These ‘devis’ have flipped the stereotype of elderly sages spouting enigmatic words of wisdom or chanting bhajans in monotone. Their reels are slickly produced, and their posts are a hook for the lost generation. And by some trick of light, they radiate a glow that would put J.R.R. Tolkien’s elves to shame.

Also read: Disability influencers on Instagram have one loud message. They don’t exist to inspire you

Balancing school and spirituality 

Though she’s only 14, Ushma channels a similar inner peace unblemished by teenage angst.  

To date, she’s posted only around 30 kathas, or sermons, on YouTube and 354 Instagram posts since she joined the platform last year. But in a short span of time, she has gathered 8,000 followers on Instagram and more than a lakh subscribers on her YouTube channel

“I’ve been singing bhajans (devotional songs) since I was a child,” said Ushma, who was encouraged by her father to start recording sermons. She studies in Class 9 at a private school in Jhansi and straddles student and spiritual life with relative ease. 

Followers often invite her to speak at religious functions for which she gets a leave of absence from her school. She’s travelled to Jharkhand, Bihar, and Rajasthan.

“I get a lot of support from my teachers. If I have to travel to give a katha, I can leave school early. I also get extended leave for four to five days,” said Ushma.

Her days are packed. When she’s not in school or at home doing homework or preparing for exams, she’s writing kathas, creating reels for her Instagram handle, and updating her social media accounts.

“I do not get any chance to play with my friends because I do not have enough time to go out and meet them,” she said. But it’s a “sacrifice” she’s happy to make.

Like Ushma, 24-year-old Chitralekha from Haryana’s Palwal discovered her love for spirituality as a child while visiting temples with her mother and listening to stories about Radha and Krishna. Her Instagram and Facebook handles are a perfect blend of the spiritual and the social. “I have made Insta a medium to convey my words to the people,” she said. 

Called ‘devi’ by her number of followers, she posts reels in quick question-and-answer formats. Think 30-second spiritual homilies, the virtual equivalent of a fortune cookie.

Her messages from Haryana have reached BJP worker Anil in Gujarat, who sees her as a mentor and guide. “We have listened to other gurus, but we have faith only in Chitralekhaji. I was fortunate to meet her in 2019 when she came to Gujarat to give a sermon,” he told ThePrint.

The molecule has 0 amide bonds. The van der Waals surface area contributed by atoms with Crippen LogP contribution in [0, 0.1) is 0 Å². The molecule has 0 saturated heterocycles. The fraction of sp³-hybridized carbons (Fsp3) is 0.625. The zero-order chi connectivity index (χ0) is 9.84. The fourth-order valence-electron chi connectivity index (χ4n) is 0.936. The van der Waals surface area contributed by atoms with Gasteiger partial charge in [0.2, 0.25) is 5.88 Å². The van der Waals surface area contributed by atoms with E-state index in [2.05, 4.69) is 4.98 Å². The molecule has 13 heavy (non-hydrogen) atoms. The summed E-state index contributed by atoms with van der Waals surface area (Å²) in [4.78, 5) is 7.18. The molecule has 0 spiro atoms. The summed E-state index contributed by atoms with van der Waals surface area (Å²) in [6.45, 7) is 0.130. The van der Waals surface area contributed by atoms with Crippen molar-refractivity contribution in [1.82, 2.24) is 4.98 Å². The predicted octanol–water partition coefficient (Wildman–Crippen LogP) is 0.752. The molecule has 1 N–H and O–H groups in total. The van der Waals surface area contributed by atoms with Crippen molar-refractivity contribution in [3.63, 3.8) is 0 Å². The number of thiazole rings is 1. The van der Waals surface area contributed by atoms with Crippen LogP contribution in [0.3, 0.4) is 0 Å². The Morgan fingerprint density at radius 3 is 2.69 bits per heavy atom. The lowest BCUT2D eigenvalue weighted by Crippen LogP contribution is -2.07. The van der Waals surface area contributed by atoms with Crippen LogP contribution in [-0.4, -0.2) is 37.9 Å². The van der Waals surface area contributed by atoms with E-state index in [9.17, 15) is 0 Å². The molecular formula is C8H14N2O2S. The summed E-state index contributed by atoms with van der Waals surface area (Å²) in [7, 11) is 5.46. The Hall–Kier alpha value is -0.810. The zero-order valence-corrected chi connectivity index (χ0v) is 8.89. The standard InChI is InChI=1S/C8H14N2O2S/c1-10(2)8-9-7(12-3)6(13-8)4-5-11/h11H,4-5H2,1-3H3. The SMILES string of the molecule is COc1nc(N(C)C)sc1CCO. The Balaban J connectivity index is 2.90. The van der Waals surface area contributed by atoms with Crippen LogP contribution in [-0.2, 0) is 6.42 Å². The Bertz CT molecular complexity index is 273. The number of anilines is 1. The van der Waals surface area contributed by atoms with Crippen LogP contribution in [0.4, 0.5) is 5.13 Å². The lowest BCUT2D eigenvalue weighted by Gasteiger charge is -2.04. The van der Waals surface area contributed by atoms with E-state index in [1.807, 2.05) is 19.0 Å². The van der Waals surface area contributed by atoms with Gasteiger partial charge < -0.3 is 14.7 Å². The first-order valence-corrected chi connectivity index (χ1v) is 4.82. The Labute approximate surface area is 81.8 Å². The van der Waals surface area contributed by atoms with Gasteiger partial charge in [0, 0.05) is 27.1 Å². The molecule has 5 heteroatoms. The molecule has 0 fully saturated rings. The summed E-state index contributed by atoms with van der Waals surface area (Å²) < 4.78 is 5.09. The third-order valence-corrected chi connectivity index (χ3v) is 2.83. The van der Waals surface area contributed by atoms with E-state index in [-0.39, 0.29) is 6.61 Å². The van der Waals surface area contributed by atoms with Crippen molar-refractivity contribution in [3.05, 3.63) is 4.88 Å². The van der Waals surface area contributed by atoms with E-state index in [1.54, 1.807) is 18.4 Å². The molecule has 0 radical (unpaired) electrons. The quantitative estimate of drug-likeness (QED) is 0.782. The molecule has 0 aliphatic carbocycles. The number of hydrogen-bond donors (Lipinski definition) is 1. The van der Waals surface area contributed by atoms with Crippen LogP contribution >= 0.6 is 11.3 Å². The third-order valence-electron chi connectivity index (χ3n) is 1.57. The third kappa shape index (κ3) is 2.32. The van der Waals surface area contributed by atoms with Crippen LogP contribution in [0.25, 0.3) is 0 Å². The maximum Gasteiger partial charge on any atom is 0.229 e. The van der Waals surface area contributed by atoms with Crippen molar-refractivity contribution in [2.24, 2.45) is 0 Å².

Devi’s reels are pithy and to the point. 

“God says bring devotion in life, be devoted, and then I might meet you,” she proclaimed in one reel, which had more than a lakh views. 

Among the praises and adoration, a few viewers question her motive. “Do you talk about donating to us only or have you ever donated something yourself, or have you opened a business account in the name of God?”

The commentator is pilloried by her followers, but spirituality is a lucrative business, especially since the pandemic when people started seeking more meaningful lives. 

Also read: Protests ended, but Shaheen Bagh’s young Muslim women have been launching daily mutinies

The business of sermons 

Ushma, Kishori, and the other ‘devis’ are part of the big fat Indian spirituality market that The Economic Times pegged at $40 billion in a 2016 report. It’s an industry that offers apps for pujas and pandits, online prasad (religious offering), daily bhajans in your inbox, astrologers, and vastu experts. 

For new entrants, platforms like Udemy even offer tailor-made courses to build spirituality online. One such programme, titled ‘3 keys to growing your influence as a spiritual business’, has more than 19,000 students and a rating of 4.3 stars. Students will learn how to create their own spiritual movement, identify their target audience, market their spiritual influence, and build their community. 

The more followers influencers gather, the more donations and ‘sponsors’ they get. Almost all the ‘devis’ ThePrint approached refused to talk about the donations and invitations that came their way.

With a little bit of prodding, one young woman said she gets paid anywhere between Rs 1-1.5 lakh for her sermons. But the requests to give motivational speeches and sermons, as well as other monetary opportunities, are directly proportional to her popularity on social media. To stay relevant, she has to upload short reels or messages as often as possible. 

They are successfully marrying attention-economy with vedic thoughts, Reels with rosary, influence with inner peace, Krishna with clickbait, and most importantly FOMO (fear of missing out) with zen.

(Edited by Tarannum Khan)

Subscribe to our channels on YouTube & Telegram

Support Our Journalism

India needs fair, non-hyphenated and questioning journalism, packed with on-ground reporting. ThePrint – with exceptional reporters, columnists and editors – is doing just that.

Sustaining this needs support from wonderful readers like you.

Whether you live in India or overseas, you can take a paid subscription by clicking here.

Support Our Journalism

Most Popular